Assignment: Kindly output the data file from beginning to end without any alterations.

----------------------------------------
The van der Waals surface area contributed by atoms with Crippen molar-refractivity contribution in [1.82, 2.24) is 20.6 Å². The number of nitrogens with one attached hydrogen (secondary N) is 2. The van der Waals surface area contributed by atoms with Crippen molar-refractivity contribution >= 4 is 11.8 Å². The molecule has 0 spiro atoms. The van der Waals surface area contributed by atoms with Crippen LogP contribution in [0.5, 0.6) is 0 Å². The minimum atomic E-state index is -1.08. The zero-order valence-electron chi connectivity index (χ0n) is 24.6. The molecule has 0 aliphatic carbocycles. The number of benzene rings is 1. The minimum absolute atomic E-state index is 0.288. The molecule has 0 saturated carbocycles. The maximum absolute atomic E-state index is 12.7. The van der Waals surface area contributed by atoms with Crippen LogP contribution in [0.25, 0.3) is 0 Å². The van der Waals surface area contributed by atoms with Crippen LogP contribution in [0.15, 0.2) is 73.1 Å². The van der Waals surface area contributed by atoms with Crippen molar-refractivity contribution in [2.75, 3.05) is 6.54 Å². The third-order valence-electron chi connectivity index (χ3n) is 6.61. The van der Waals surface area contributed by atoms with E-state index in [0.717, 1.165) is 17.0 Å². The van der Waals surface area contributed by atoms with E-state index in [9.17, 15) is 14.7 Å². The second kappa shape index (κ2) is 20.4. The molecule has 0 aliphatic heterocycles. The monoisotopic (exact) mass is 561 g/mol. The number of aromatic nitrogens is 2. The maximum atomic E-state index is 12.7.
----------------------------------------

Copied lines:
The van der Waals surface area contributed by atoms with Crippen molar-refractivity contribution in [1.82, 2.24) is 20.6 Å². The number of nitrogens with one attached hydrogen (secondary N) is 2. The van der Waals surface area contributed by atoms with Crippen molar-refractivity contribution >= 4 is 11.8 Å². The molecule has 0 spiro atoms. The van der Waals surface area contributed by atoms with Crippen LogP contribution in [0.5, 0.6) is 0 Å². The minimum atomic E-state index is -1.08. The zero-order valence-electron chi connectivity index (χ0n) is 24.6. The molecule has 0 aliphatic carbocycles. The number of benzene rings is 1. The minimum absolute atomic E-state index is 0.288. The molecule has 0 saturated carbocycles. The maximum absolute atomic E-state index is 12.7. The van der Waals surface area contributed by atoms with Crippen LogP contribution in [0.25, 0.3) is 0 Å². The van der Waals surface area contributed by atoms with Crippen LogP contribution in [0.15, 0.2) is 73.1 Å². The van der Waals surface area contributed by atoms with Crippen molar-refractivity contribution in [2.75, 3.05) is 6.54 Å². The third-order valence-electron chi connectivity index (χ3n) is 6.61. The van der Waals surface area contributed by atoms with E-state index in [0.717, 1.165) is 17.0 Å². The van der Waals surface area contributed by atoms with E-state index in [9.17, 15) is 14.7 Å². The second kappa shape index (κ2) is 20.4. The molecule has 0 aliphatic heterocycles. The monoisotopic (exact) mass is 561 g/mol. The number of aromatic nitrogens is 2. The maximum atomic E-state index is 12.7.